When ginger is taken in large quantities, bile production may increase, and the higher level of gallbladder contractions may agitate gallstones and cause them to lodge in bile ducts. A stone stuck in the bile duct can cause serious illness that may require emergency surgery.

It should be noted that not all medical practitioners agree that ginger is harmful if you have gallbladder disease and some Chinese medicine practitioners recommend ginger root as a treatment for gallstones because of its bile-stimulating properties. Follow your doctor’s recommendations for taking ginger if you have gallbladder disease.

If you have gallstones you can consider using lemon water to dissolve them.

Pregnant Women and Ginger Consumption

According to the U.S National Library of Medicine, using ginger during pregnancy is controversial.1

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There is some concern that ginger might affect fetal sex hormones. There is also a report of miscarriage during week 12 of pregnancy in a woman who used ginger for morning sickness. However, studies in pregnant women suggest that ginger can be used safely for morning sickness without harm to the baby.

The risk for major malformations in infants of women taking ginger does not appear to be higher than the usual rate of 1% to 3%. Also there doesn’t appear to be an increased risk of early labor or low birth weight.

There is some concern that ginger might increase the risk of bleeding, so some experts advise against using it close to your delivery date. As with any medication given during pregnancy, it’s important to weigh the benefit against the risk. Before using ginger during pregnancy, talk it over with your healthcare provider.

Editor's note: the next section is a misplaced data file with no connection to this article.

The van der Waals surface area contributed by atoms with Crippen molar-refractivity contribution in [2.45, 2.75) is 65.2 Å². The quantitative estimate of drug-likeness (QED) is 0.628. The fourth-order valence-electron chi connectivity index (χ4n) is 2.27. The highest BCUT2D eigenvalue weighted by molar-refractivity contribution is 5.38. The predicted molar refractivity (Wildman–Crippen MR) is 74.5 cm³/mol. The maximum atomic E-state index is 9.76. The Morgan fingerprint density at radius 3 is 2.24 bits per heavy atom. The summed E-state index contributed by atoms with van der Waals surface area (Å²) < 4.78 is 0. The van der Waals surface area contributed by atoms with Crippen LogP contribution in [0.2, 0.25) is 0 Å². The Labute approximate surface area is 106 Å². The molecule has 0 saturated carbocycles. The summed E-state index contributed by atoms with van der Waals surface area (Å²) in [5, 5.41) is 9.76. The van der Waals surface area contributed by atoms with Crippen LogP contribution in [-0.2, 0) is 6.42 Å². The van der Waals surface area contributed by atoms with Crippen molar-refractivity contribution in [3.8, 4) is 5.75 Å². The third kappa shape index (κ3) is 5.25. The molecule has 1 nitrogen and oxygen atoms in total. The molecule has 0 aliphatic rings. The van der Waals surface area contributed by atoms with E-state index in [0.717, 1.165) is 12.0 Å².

How Much Ginger to Consume

Most people tolerate ginger very well, and find it handy for combating anything from minor stomach or digestive upsets—including nausea and vomiting—to arthritis pain and menstrual cramps.

According to Maryland Medical Center2, for people who do not have medical or health conditions on the cautionary list discussed above, taking up to 4 grams of powdered ginger root per day is safe, while pregnant women should not take more than 1 g per day. According to Drugs.com3, ginger has been used in clinical trials in doses of 250 mg to 1 g, 3 to 4 times daily.

What’s good about ginger is that you can use it both in fresh or ground form. The ground form is much more concentrated, and usually when converting fresh to ground ginger, a single tablespoon of fresh ginger root is equal to 1/4 of a teaspoon of dried ginger.

Ideas for Ginger Consumption

How To Use Ginger As a Medicine For Great Health

Resources:
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15 Responses to Ginger Should Be Avoided By These People

  1. Frances says:

    These helpful information is pure and simply awesome thank you so very much keep them coming people will see the doctor much less

  2. zanele says:

    Thank you very much, this information is very helpful. At times we eat some foods out of ignorance of how much they can be dangerous to our bodies.

  3. Peter Akerele says:

    This information on Ginger intake is very helpful to me as I’m a regular user of ginger. Thank you million times.

  4. Ann says:

    good info,i am currently breastfeeding,can i take it for weight loss?

    • Jenny Hills says:

      Ginger in normal food quantities is considered safe. However don’t consume large amounts of ginger or ginger supplements without talking to your doctor first.

  5. Charlotte Hellegers email: [email protected] says:

    Thank you for information! I am a retired RN age 86,osteoporosis,arthritis anemia,low BP.Is ginger good for me?

    • Jenny Hills says: